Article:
Home / Mint-lounge / Features /  Music Review: Radiohead’s labyrinthine soliloquy

Rarely motivated by chart success or winning over a younger legion of fans, Radiohead’s faithfulness to its creative process positions its records for a considered listen. When the English rock band unveiled A Moon Shaped Pool on 8 May, it was an event, but it wasn’t trending on social media. The hermetic band is popular but remains cultish to its fervid fanbase, its songs are accessible but adequately cryptic. Through its career Radiohead has mastered a curious subversion of pop standards, but never quite divorced itself from the mainstream. Over time Radiohead’s music, which originated in alternative rock, found influences in the vagaries and minimalism of Krautrock, the majestic flourishes of orchestral music and emotive potency of film scores.

Most rewarding has been Radiohead’s curation of sound oddities to engineer atmospherics that capture the feeling of vulnerability: obscured lyrics acknowledge the inarticulable pit of grief, spatial solitude in arrangements allow for the dread of alienation, the caged dissonance of stray notes in structural compositions simulate jagged edges of paranoia.

Thom Yorke, Jonny Greenwood and crew continue soliloquising on A Moon Shaped Pool, which comes five years after their last, King of Limbs (2011). But we have heard plenty from Yorke and Greenwood via their solo projects during this interval. The first single, Burn the Witch, to be released from the album, borrows snatches—the predominant string section played col legno—from Greenwood’s 48 Responses to Polymorphia, which paid tribute to Krzysztof Penderecki. The Polish composer’s distinction of conjuring aural psychosis with pieces like Threnody to the Victims of Hiroshima and Polymorphia has played a significant influence on and complimented Greenwood’s aesthetic. The staccato rhythm of Burn the Witch is underscored by a sinister, grinding drone. The song channels Yorke’s long-running—since the days of Kid A (2000)—disdain for the flag-bearers of conformity, and expression of Orwellian dystopia. The song is believed to be critical of the backlash against the Syrian refugee influx in Europe.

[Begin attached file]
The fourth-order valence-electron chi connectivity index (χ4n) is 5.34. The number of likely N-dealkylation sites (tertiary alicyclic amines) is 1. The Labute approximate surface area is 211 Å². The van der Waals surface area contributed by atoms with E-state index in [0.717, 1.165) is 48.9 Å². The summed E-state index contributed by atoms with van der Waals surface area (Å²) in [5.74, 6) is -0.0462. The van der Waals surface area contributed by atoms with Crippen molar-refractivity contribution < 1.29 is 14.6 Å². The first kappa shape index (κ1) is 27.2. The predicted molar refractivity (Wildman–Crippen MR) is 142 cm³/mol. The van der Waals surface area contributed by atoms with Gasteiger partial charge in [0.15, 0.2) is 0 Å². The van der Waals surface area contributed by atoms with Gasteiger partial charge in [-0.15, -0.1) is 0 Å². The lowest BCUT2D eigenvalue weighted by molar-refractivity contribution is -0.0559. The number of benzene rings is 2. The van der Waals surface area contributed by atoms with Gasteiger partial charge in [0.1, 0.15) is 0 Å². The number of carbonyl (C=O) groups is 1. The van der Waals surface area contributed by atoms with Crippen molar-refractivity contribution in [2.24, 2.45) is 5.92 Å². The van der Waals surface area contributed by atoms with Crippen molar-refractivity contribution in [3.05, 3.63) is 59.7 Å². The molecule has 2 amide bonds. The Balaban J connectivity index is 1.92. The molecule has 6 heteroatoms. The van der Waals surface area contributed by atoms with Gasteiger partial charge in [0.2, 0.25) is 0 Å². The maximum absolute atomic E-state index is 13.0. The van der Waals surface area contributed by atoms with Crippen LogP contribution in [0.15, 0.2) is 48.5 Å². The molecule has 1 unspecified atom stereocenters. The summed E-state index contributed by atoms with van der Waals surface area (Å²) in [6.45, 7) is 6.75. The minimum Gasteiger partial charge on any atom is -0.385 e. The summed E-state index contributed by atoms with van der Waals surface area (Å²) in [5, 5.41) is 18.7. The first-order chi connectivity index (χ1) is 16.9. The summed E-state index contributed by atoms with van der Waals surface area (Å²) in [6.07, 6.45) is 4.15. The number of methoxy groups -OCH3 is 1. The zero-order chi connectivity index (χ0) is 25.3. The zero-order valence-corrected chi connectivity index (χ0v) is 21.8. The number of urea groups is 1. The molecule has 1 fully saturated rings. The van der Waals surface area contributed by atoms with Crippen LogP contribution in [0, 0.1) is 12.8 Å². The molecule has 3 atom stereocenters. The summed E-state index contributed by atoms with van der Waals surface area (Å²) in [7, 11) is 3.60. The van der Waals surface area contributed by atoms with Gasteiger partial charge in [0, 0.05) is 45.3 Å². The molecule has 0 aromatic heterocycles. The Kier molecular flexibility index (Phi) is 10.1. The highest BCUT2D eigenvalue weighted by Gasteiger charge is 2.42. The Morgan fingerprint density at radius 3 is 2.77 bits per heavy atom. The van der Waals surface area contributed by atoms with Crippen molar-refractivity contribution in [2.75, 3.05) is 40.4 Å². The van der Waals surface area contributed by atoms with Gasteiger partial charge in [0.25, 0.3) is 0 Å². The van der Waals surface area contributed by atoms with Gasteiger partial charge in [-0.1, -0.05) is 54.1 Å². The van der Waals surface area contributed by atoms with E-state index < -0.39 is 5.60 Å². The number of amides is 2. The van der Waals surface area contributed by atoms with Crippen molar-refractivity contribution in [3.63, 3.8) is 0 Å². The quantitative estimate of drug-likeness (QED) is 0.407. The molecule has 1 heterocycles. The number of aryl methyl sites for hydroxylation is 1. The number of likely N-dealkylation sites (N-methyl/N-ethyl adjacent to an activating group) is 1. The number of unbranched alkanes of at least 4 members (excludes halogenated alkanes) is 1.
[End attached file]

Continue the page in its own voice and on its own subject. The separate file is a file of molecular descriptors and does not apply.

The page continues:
The London String Orchestra—which has played on most of the tracks—is definitely the star on A Moon Shaped Pool. Radiohead’s restive stirrings on tracks like Indentikit and The Numbers are galvanised into a cathartic swell by the orchestra. The string sections sonorously eddy within Radiohead’s cavernous soundscape. This aspect of the album owes a great deal to Greenwood’s work on film scores like There Will Be Blood, The Master and We Need to Talk About Kevin. There Will Be Blood director Paul Thomas Anderson, who collaborated with Greenwood on his India project Junun, also directed the video for Day Dreaming. The despondent lull of Day Dreaming is met with friction on the coda where Yorke’s ciphered lyrics, Efil ym fo flah (Half of my life), blur into fiendishly laboured breathing. Unsurprisingly, subliminal preludes and outros are a common feature on this record.

Radiohead’s talent for conflating tonal contradictions to project the charade of harmonious living or dissembled happiness is employed in songs like Present Tense—nestled in the soft sway of Brazilian samba—and Desert Island Disk—lambent with folksy evocations of Bert Jansch. On Present Tense, Yorke and the choir’s sombre croons shadow the lilt of the samba. “This dance/is like a weapon of self defense/against the present tense…as my world comes crashing down/I’m dancing/freaking out/deaf, dumb and blind," Yorke’s dirge spells sangfroid.

On this record, Yorke’s nonpareil lyricism often dodges literal comprehension, leaving room for poetic interpretation. Yorke’s lines leave a trail of ellipses. When some songs start out seeming to be about a deteriorating relationship they suddenly assume a political nature—about the dispossessed or global warming or fascism— and to Yorke’s credit the transitions are deceptively seamless.

Identikit and Ful Stop are the standout tracks on this album. The propulsive guitars on Identikit hearken to Radiohead of old. Notable on Ful Stop is the sound of seething malevolence—an ominous hum overlaid with a menacing synth siren—as the words lacerate: ‘You really messed up everything/If I could take it all back again/Strike up what’s in the box/Why should I be good if you’re not?".

And finally, Radiohead’s gift to fans is the studio version of the legendary True Love Waits, which closes A Moon Shaped Pool. If one were to use the word haunting sparingly and judiciously, it should be reserved for a song as this. A reminder that Yorke’s versification of lovelorn defeatism is a rare thing: “I’ll drown my beliefs/To have your babies/I’ll dress like your niece/And wash your swollen feet."

A Moon Shaped Pool is available on amoonshapedpool.com. The vinyl album costs $29, the CD for $14.50 and the digital album for $11. You can also buy the vinyl or CD from Amazon or download the album on iTunes.

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